334 Extraction efficiency decreased with an increased amount of soil. The higher
335 proportion of large nematodes in 100 g loamy soil suggests that small nematodes may not
336 have been able to pass and or exit thick soil volumes during the common extraction time of 72
337 h. [29] observed an entomopathogenic nematode to overcome maximally 80 mm in 14 days,
338 indicating that nematodes may be rather slow, which is why the standard [12] even suggests
339 to use a soil volume of only a few millimeters in height. In addition, a thick soil layer can
340 reduce oxygen supply [30], which may decrease nematode survival in the soil sample. PCA
341 revealed that using 100 g of soil increased the number of extracted nematodes of rare families.
342 This may be the result of a higher probability that 100 g soil contains more rare species.
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343 Moreover, rare species often are large in body size, which is why they may have a higher
344 chance to be extracted from larger amounts of soil, as mentioned above. However, the soil
345 volume of 100 g samples also selected against the majority of other nematode families. In
346 summary, using the combination of treatments that resulted in highest nematode extraction
347 efficiency may select against some rare species but may better reflect total densities. To
348 overcome this tradeoff, reducing the thickness of the soil layer by increasing the diameter of
349 the funnel/PVC tube-system may help to increase the amount of soil used and the surface
350 area, allowing nematodes to exit the soil for improved qualitative and quantitative nematode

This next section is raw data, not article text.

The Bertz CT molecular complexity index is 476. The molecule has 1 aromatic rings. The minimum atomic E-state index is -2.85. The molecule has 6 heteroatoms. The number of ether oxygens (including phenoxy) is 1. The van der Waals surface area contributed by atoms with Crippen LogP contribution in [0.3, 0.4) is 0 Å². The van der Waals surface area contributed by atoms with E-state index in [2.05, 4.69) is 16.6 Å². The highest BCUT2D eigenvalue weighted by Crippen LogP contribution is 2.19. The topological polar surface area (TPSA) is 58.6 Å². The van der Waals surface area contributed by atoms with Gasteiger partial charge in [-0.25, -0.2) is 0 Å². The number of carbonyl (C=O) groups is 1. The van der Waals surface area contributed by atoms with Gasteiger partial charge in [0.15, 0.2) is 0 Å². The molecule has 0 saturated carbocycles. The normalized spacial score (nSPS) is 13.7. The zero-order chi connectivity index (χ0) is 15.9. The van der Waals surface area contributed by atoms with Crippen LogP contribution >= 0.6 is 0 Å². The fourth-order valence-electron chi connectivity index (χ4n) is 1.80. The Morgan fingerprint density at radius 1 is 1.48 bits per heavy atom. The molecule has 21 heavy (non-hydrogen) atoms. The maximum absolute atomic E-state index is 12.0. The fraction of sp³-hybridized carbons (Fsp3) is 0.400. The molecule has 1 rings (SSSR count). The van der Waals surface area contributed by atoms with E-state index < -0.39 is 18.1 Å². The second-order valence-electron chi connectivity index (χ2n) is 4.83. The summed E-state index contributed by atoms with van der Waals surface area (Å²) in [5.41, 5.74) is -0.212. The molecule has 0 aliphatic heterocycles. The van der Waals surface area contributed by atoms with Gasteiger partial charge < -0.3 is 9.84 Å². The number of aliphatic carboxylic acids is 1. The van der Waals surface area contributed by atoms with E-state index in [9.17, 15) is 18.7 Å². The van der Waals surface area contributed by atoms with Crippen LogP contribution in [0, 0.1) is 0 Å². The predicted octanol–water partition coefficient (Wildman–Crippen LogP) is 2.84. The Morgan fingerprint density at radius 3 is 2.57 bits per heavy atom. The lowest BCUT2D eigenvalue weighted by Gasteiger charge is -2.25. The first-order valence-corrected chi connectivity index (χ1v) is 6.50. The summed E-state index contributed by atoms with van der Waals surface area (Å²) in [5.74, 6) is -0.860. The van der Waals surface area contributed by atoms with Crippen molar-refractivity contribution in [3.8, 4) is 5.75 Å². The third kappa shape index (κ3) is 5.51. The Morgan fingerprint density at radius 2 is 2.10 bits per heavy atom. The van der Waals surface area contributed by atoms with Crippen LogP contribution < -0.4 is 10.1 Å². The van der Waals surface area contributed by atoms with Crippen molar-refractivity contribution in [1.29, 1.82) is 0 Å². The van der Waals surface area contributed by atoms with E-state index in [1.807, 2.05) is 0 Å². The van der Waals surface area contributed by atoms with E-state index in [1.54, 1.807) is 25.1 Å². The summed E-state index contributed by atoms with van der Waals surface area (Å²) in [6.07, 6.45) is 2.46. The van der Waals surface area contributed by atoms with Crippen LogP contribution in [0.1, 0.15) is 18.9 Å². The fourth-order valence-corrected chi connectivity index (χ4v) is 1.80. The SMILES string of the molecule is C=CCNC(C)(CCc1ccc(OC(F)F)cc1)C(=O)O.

351 community assessments.
352 Using milk filters resulted in a significantly higher number of extracted nematodes
353 than using paper towels. Paper towels are supposed to adsorb water, whereas milk filters are
354 supposed to filter a solution. The fabric of paper towels is probably chosen such that the fibers
355 will take up water, and this paper structure may hamper nematodes to pass the paper towel.
356 Instead of using paper towels as an alternative for milk filters for biodiversity assessments,
357 they may be used to artificially reduce nematode densities according to morphological traits
358 and alter community composition for targeted experiments.
359 Although we analyzed only a small fraction of possible treatment combinations on the
360 family level, we were able to show that pretreating the soil can change the community
361 composition of extracted nematodes. These results highlight the need to standardize nematode
362 extraction protocols and to account for potential differences when comparing data from
363 multiple sites and studies in syntheses and meta-analyses. The present study may guide the
364 implementation of common nematode extraction protocols for future research.
365 Nematodes are a powerful indicator taxon, and global assessments of soil nematode
366 communities could increase our understanding of global distribution patterns. Generally, only
367 few datasets of global belowground biodiversity exist [31–34], but these still have insufficient
368 data coverage. In this study, we present a rather simple method, i.e. the Baermann funnel